Show #6: Mesopotamian State Force and the Politics of Power (King/Ruler Lugalzagesi)

Show #7: Mesopotamian State Force and the Politics of Power (Sargon and Akkadian Rule)

Show #8: Mesopotamian State Force and the Politics of Power (Naram-Sin, Post-Akkadian Rule, and the Gutians)

Show #9: Mesopotamian State Force and the Politics of Power (Gudea of Lagash and Utu-hegal)

Show #10: Mesopotamian State Force and the Politics of Power (Third Dynasty of Ur / Neo-Sumerian Empire)

Show #11: Mesopotamian State Force and the Politics of Power (Amorites, Elamites, and the End of an Era)

Show #12: Mesopotamian State Force and the Politics of Power (Aftermath and Legacy of Sumer)

Damien Marie AtHope’s Art

The “Atheist-Humanist-Leftist Revolutionaries”

Cory Johnston ☭ Ⓐ Atheist Leftist @Skepticallefty & I (Damien Marie AtHope) @AthopeMarie (my YouTube & related blog) are working jointly in atheist, antitheist, antireligionist, antifascist, anarchist, socialist, and humanist endeavors in our videos together, generally, every other Saturday.

Why Does Power Bring Responsibility?

Think, how often is it the powerless that start wars, oppress others, or commit genocide? So, I guess the question is to us all, to ask, how can power not carry responsibility in a humanity concept? I know I see the deep ethical responsibility that if there is power their must be a humanistic responsibility of ethical and empathic stewardship of that power. Will I be brave enough to be kind? Will I possess enough courage to be compassionate? Will my valor reach its height of empathy? I as everyone, earns our justified respect by our actions, that are good, ethical, just, protecting, and kind. Do I have enough self-respect to put my love for humanity’s flushing, over being brought down by some of its bad actors? May we all be the ones doing good actions in the world, to help human flourishing.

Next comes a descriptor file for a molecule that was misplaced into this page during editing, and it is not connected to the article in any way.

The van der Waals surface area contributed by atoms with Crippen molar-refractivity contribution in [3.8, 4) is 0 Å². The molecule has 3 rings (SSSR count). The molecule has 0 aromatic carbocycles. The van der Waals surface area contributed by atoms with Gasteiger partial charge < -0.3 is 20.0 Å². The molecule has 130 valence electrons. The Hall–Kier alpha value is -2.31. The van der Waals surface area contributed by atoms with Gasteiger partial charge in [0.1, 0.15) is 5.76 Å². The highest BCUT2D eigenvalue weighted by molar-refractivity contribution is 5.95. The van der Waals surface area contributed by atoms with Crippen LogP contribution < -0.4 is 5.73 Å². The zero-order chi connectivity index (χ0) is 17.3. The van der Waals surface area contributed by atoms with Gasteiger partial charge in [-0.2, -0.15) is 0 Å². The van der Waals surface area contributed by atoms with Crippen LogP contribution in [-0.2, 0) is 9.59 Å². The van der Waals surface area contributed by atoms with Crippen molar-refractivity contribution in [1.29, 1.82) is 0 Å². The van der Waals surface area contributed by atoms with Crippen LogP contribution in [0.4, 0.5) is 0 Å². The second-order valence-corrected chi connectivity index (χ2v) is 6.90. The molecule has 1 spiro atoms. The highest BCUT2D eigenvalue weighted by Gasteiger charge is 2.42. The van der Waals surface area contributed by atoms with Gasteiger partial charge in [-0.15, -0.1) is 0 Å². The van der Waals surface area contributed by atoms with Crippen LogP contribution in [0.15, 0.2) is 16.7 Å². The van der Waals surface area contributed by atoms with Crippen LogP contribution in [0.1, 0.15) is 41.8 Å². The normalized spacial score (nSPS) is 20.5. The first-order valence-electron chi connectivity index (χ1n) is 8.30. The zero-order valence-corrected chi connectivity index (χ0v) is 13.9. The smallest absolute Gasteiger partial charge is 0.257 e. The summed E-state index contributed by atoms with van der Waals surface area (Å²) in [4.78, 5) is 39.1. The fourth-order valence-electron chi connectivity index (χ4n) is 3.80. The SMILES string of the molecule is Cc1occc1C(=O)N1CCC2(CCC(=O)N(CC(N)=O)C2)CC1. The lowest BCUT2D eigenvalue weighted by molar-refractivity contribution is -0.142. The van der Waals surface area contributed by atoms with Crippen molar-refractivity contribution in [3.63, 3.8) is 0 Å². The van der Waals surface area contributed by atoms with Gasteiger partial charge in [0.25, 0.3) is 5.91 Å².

I create the world I want to live in, striving for flourishing. Which is not a place but a positive potential involvement and promotion; a life of humanist goal precision. To master oneself, also means mastering positive prosocial behaviors needed for human flourishing. I may have lost a god myth as an atheist, but I am happy to tell you, my friend, it is exactly because of that, leaving the mental terrorizer, god belief, that I truly regained my connected ethical as well as kind humanity.

Cory and I will talk about prehistory and theism, addressing the relevance to atheism, anarchism, and socialism.

At the same time as the rise of the male god, 7,000 years ago, there was also the very time there was the rise of violence, war, and clans to kingdoms, then empires, then states. It is all connected back to 7,000 years ago, and it moved across the world.

Cory Johnston:  

The Mind of a Skeptical Leftist (YouTube)

Cory Johnston: Mind of a Skeptical Leftist @Skepticallefty